John, IIRC there were polls fairly recently that showed a large portion of the populace has no idea that the ACA is even the law. I think a lot of people will believe what they're told to believe, just like they do for lots of other things they don't understand. It's a byproduct of the Gell-Mann Amnesia Effect.

  • sarcasmic||

    John, IIRC there were polls fairly recently that showed a large portion of the populace has no idea that the ACA is even the law.

    Didn't someone recently do a man-on-the-street poll and found that most people didn't know that the ACA and Obamacare are the same thing?

  • John||

    Cascadian,

    So you think you are smarter and more informed that most of the country. And apparently most of the country is so uninformed and gullible that they can't even understand things like their insurance policy that affect their lives in fundamental ways.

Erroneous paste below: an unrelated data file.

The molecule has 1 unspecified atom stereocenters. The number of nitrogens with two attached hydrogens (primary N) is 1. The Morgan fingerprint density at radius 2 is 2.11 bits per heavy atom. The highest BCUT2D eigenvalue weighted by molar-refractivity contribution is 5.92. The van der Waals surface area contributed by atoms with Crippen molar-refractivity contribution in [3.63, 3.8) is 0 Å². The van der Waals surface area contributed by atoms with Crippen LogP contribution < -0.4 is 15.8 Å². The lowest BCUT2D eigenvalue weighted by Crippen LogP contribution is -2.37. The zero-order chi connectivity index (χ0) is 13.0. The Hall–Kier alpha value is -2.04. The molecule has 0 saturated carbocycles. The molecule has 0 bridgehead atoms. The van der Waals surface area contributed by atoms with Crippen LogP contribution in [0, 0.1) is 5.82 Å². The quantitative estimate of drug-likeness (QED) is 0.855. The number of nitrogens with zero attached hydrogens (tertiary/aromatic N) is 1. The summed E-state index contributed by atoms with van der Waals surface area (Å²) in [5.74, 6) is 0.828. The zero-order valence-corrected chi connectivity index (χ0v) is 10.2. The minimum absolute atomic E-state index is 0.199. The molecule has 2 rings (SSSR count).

That is just horse shit. That is just Libertarians sitting around smelling their own farts telling each other how they are just so much smarter than the rest of the country. America can't figure out the truth, even though they are getting fucked. But you are are smart enough to know different.

    It couldn't be that you believe that because you want to believe it and it feeds your ego. Nah, couldn't be that. It is that yes you really are so much smarter and more aware than they are. Everyone is subject to the Gell Mann Amnesia effect except you, because you are special.

  • sarcasmic||

    Red Tony is rolling out the ad-hominems. Time to go.

  • Cascadian Ephor Xenocles||